SMALL WONDER

Good Organic Gardening|Good Organic Gardening #10.6

SMALL WONDER
HOW GOOD PLANNING AND HARD WORK BUILT A CONTAINED BUT PRODUCTIVE GARDEN ON A RECLAIMED SAND DUNE.
Chris Stafford

In its exposed location on the Hunter coast, Fern Bay is either the northernmost suburb of Newcastle or the southernmost region of Port Stephens. Officially, it’s the latter.

A high-flying bird would see wetlands and reclaimed dunes bisected by the twin channels of the mighty Hunter River. So, when Andrew and Cynthia Meyles moved into a new housing estate in Fern Bay, the immediate challenge was the soil — or rather, the sand.

“The soil was barren,” says Andrew, “and I had to spend a couple of years building up the organic matter to make it fertile and productive. I brought in some soil for the garden beds and it was full of nematodes that I’ve had to learn how to control.

“Moving from Tasmania to Newcastle meant I had to adjust to a completely different growing climate and I made many blunders in the process.”

Not that you’d notice now. Somehow, this suburban block accommodates a generously proportioned house, a large swathe of lush buffalo grass and, most impressive of all, a meticulously planned and prolific 120m2 vegie patch comprising 15 raised beds, each 50cm high, six of them wicking beds.

There are also some large pots and, planted directly into the ground, pineapples, figs and coffee as well as a row of thriving citrus trees along the back fence.

It is, in Andrew’s own words, “a very structured garden that is intensively cropped using many different types of vegetables”.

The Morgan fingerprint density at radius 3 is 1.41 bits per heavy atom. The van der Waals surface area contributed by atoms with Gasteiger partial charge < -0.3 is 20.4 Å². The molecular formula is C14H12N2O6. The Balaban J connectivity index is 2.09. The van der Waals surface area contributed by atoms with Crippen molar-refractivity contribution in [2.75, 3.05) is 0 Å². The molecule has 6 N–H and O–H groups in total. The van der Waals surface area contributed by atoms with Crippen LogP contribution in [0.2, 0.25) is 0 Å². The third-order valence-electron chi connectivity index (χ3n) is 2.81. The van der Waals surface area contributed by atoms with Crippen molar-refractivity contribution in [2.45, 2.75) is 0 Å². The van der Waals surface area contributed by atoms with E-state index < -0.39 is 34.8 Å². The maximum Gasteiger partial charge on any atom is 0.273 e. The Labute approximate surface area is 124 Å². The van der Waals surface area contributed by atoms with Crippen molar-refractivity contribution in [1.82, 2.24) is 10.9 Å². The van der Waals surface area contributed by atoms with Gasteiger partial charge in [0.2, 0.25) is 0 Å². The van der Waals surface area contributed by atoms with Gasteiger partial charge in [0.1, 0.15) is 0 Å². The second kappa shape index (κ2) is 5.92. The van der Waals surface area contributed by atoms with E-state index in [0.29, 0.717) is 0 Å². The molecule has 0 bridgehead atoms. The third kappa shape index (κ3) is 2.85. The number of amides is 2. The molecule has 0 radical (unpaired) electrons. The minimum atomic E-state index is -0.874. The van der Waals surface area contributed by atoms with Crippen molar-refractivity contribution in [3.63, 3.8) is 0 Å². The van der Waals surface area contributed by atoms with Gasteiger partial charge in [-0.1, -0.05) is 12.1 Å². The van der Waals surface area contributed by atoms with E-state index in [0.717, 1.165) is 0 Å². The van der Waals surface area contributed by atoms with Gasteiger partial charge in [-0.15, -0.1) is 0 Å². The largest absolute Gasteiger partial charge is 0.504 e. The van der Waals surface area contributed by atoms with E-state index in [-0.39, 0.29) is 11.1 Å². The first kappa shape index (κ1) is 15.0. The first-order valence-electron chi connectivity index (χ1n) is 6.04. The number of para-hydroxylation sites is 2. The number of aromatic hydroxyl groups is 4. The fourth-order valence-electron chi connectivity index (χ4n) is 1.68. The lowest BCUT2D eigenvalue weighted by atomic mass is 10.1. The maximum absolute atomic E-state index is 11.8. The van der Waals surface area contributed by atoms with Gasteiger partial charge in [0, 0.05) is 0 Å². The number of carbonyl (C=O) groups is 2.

Among the main crops are tomatoes, asparagus, sweetcorn, potatoes, sweet potatoes, beans, silverbeet, spring onions, lettuce, coriander, beetroot, carrots, zucchini, Lebanese cucumbers, broccoli, cabbage, Chinese cabbage, leeks, snow peas, spinach and various herbs.

Andrew also grows rockmelons, spaghetti squash, pumpkins, chillies, capsicums, bull peppers, climbing beans, bush beans, edamame, bok choy, turnip, won bok, blueberries, rhubarb and strawberries.

At the moment he’s having a go at growing a pomegranate. “Every season I like to try something new; this year, it’s okra and snake beans. In winter I grew a range of Asian greens for the first time.”

IN HIS NATURE

Andrew describes gardening as part of his DNA. “My heritage comes from a long line of Dutch vegetable and flower bulb growers,” he says, and his earliest memories are of growing up in a market-garden and commercial tomato-growing environment, complete with chickens.

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Good Organic Gardening #10.6